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Coronavirus relief negotiations reach a breaking point with time running short

Democrats are insisting on state and local assistance, which Senate Republicans won't accept without liability protections for employers that progressives oppose.
Image: FILE PHOTO: Senate GOP Luncheon in Washington
Senate Majority Leader Mitch McConnell speak at a news conference in Washington on Dec. 1, 2020.Tom Williams / Pool via Reuters

WASHINGTON — Coronavirus relief negotiations are hitting an impasse, again.

After appearing to be nearing a deal for the past week, progress appeared to come to a halt on Thursday, with Democrats and Republicans again divided on the scope and size of a possible deal.

Republican Senate Majority Leader Mitch McConnell’s office on Wednesday night told staff for the other three congressional leaders that he sees no possible path to an agreement on state and local aid and liability protections, according to a senior Democrat familiar with the conversations.

McConnell has already said he would set aside the two most contentious issues, including his top priority to get liability protections, to allow the rest of the deal to move forward, including assistance to small businesses and unemployment insurance.

His office declined to confirm or deny that McConnell poured cold water on the progress of the deal.

Democratic House Speaker Nancy Pelosi blasted McConnell's offer to scrap state aid, and on Thursday called his proposed liability shield for employers “an assault on American workers.”

The two leaders have acknowledged that getting to a deal is a top priority. But by the end of Thursday there was no apparent path to breaking the logjam with Congress expected to impose new government funding deadline next Friday.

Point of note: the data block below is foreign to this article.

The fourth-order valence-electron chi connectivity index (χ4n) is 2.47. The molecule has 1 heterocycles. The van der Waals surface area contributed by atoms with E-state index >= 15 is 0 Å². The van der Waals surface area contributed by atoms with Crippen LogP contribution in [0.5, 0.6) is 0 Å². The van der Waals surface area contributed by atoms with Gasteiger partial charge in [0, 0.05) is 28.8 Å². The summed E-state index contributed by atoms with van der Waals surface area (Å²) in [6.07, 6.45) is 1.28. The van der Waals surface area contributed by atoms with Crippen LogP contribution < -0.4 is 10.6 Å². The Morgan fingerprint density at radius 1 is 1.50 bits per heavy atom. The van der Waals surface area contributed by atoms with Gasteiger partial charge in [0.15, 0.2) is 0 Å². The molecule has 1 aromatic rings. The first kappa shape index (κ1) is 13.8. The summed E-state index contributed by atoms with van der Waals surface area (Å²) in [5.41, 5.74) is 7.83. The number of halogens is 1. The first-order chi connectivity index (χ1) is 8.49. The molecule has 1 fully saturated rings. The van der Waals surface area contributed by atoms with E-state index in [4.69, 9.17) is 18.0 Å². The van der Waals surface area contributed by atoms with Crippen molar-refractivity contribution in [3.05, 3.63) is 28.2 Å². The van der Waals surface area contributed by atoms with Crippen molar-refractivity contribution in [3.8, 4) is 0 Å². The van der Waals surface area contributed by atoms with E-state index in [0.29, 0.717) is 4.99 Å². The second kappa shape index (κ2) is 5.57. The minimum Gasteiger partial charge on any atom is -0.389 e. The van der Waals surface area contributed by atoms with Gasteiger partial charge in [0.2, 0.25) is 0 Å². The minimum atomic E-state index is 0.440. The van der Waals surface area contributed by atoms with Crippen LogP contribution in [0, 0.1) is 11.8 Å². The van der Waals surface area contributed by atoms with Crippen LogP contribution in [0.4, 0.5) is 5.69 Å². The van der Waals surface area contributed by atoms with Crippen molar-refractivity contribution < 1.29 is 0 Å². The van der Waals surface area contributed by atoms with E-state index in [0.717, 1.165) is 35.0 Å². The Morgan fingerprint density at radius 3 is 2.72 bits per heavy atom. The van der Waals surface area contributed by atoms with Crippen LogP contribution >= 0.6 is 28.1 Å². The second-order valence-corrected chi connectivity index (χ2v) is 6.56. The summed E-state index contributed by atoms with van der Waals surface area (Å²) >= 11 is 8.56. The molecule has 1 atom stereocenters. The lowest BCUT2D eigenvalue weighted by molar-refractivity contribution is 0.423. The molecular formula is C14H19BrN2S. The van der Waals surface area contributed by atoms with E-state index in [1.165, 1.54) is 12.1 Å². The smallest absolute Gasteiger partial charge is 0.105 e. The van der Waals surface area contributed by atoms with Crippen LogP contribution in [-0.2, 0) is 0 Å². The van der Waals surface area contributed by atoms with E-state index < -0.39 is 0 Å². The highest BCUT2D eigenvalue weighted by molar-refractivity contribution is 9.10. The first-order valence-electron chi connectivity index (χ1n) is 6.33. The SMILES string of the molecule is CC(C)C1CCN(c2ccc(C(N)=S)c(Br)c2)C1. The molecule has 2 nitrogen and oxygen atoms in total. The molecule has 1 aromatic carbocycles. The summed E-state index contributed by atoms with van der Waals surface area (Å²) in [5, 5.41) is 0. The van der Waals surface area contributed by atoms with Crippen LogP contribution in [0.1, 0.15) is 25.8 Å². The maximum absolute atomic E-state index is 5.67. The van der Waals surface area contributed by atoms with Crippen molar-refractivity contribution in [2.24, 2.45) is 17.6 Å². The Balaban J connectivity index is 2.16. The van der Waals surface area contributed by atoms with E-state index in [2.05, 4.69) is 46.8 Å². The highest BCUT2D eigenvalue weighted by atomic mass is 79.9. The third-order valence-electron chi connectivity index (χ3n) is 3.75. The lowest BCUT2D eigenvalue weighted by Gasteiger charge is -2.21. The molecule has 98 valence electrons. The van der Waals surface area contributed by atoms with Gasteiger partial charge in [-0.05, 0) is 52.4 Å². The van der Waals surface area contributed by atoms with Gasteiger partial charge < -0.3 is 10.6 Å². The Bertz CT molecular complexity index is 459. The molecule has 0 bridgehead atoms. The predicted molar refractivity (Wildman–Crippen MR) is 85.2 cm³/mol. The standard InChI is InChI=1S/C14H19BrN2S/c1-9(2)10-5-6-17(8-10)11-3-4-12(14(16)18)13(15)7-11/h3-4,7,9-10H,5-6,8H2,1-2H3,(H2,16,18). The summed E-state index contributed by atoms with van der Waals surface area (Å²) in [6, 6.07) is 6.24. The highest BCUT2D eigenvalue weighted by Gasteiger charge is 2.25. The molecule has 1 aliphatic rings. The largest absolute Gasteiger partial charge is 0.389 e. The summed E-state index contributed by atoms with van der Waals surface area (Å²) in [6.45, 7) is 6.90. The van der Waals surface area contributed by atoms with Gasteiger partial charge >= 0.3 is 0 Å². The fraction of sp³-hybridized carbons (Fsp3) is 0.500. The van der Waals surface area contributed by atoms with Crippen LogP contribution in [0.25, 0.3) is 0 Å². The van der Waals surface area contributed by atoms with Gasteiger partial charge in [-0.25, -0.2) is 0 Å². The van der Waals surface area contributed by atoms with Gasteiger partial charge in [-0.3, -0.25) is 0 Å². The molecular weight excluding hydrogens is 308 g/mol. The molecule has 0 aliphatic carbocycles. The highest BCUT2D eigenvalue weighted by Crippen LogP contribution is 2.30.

"What I’ve suggested to them internally, and suggest to you publicly, is why don't we set aside the two obviously most contentious issues," McConnell said Tuesday. "We know we're going to be confronted with another request after the first of the year, we'll live to fight those another day, and pass the things that we agree on."

Democrats say McConnell's proposal won't work because state aid is essential to fund vaccine distribution, a process that the Trump administration has largely left to state governments to figure out.

In a small sign of progress, the group has reached agreement on how to allocate $160 billion to states and local governments, according to two sources familiar with the negotiations.

There is no agreement on the liability portion, with one person involved in the negotiations describing the status as “stuck.” The negotiating group is also talking to the Chamber of Commerce and the Business Roundtable, the two business lobbying titans of Washington, according to two sources familiar.

The negotiating group was planning to talk again Thursday afternoon.

Any bill needs McConnell’s sign-off to get a Senate vote.

One senior Republican staffer said talks are focused on the scope and length of the liability protections. Democrats want states to have more flexibility instead of establishing a federal standard.

In an ominous sign for a deal, party leaders are publicly sniping at each other.

McConnell said Thursday that Democrats “want to pretend they're bravely fighting big corporations” by opposing liability protections, “but they're really bullying small business owners and college presidents who have been pleading for these protections for months.”

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Senate Minority Leader Chuck Schumer, D-N.Y., accused him of blocking the only viable deal.

“Everyone knows that this bipartisan proposal is the only real game in town at the moment,” Schumer said. “Except Leader McConnell, who continues to stand in the way of bipartisan progress and who seems to wake up each morning with a new round of outlandish reasons why Democrats are somehow to blame for all the world's ills.”

Matt House, a Democratic strategist and former aide to Schumer, said it has “been clear all along that Leader McConnell is for a skinny bill and nothing more.”

“Floating an alternative offer while there are good faith, bipartisan negotiations going on is an attempt to undermine, not empower those negotiations,” he said. “Now we've moved to the blame game phase of the cycle.”